* Italian newspaper said Italy to reduce F-35 order by 40
* Defence min to address parliament about cuts on Wednesday
* Min says Italy still committed to Joint Strike Fighter
ROME, Feb 14 (Reuters) - Italy will cut investment in Lockheed Martin Corp’s F-35 stealth fighter plane as part of an overall reduction in military spending, Defence Minister Giampaolo Di Paola said on Tuesday.
“The F-35 was revised like all the other weapons programmes,” Di Paola said after a Cabinet meeting that approved the military spending plan.
Di Paolo said he would give further details of cuts to the supersonic jet programme during testimony before the joint Senate and Chamber defence committees on Wednesday.
The fighter “is still an important commitment” for the country’s defence system, he added.
In 2002 Italy said it would order 131 supersonic warplanes by 2018, but since the start of 2012 Di Paola has repeatedly said he was reviewing the programme as part of Prime Minister Mario Monti’s austerity plan to shore up public accounts.
The defence cuts were announced the same day as Italy refused to guarantee funding for Rome’s bid to host the 2020 Olympic Games.
“The turbulence of the financial markets doesn’t allow us to ignore the difficult financial situation” of the country, Monti said in reference to the decision not to back the Olympic bid.
Italy will ask for about 40 fewer planes, Il Sole 24 Ore daily reported on Tuesday, without citing its source.
Italy’s planned spending cuts follow those confirmed by the United States on Monday.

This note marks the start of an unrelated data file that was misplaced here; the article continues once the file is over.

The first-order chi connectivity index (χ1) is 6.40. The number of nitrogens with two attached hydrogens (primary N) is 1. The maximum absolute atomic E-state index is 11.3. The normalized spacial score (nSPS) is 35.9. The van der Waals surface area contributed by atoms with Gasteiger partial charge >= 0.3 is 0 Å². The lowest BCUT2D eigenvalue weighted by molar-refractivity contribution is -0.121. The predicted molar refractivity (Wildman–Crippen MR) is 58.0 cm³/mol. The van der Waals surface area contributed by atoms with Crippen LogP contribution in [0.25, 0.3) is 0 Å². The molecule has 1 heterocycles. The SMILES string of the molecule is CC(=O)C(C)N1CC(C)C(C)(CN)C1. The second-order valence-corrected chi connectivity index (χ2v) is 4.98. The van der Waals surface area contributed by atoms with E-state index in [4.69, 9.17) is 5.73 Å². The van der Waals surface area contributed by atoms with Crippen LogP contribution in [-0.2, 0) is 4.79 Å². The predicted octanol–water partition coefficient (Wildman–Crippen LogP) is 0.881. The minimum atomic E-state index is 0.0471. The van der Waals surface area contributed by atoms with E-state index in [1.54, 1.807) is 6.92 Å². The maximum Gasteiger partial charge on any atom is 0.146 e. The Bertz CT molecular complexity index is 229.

The Pentagon postponed orders for 179 F-35 Joint Strike Fighters over the next five years to save $15.1 billion. It is the third restructuring by the United States in recent years of the F-35 project, which is its biggest current weapons programme.
The slowdown in production will lead to an overall higher average cost for the fighters, Tom Burbage, head of Lockheed Martin’s F-35 programme, said in Norway on Tuesday.
Italy’s state-owned defence company Finmeccanica is one of the subcontractors on the project. Finmeccanica’s Alenia unit will assemble the planes purchased by Italy, the Netherlands and Norway.
Finmeccanica shares fell more than 2.3 percent after Di Paola announced the cuts.
Northrop Grumman is responsible for about 25 percent of the F-35 program, and Britain’s BAE Systems has about 17 percent.
Di Paola said the country remained committed to the programme both because the F-35 will replace Italy’s increasingly obsolete fighter force, and because of its industrial importance.
“More than 20 companies have won contracts and there are about 10,000 potential jobs” linked to Italy’s portion of the aircraft’s production, he said.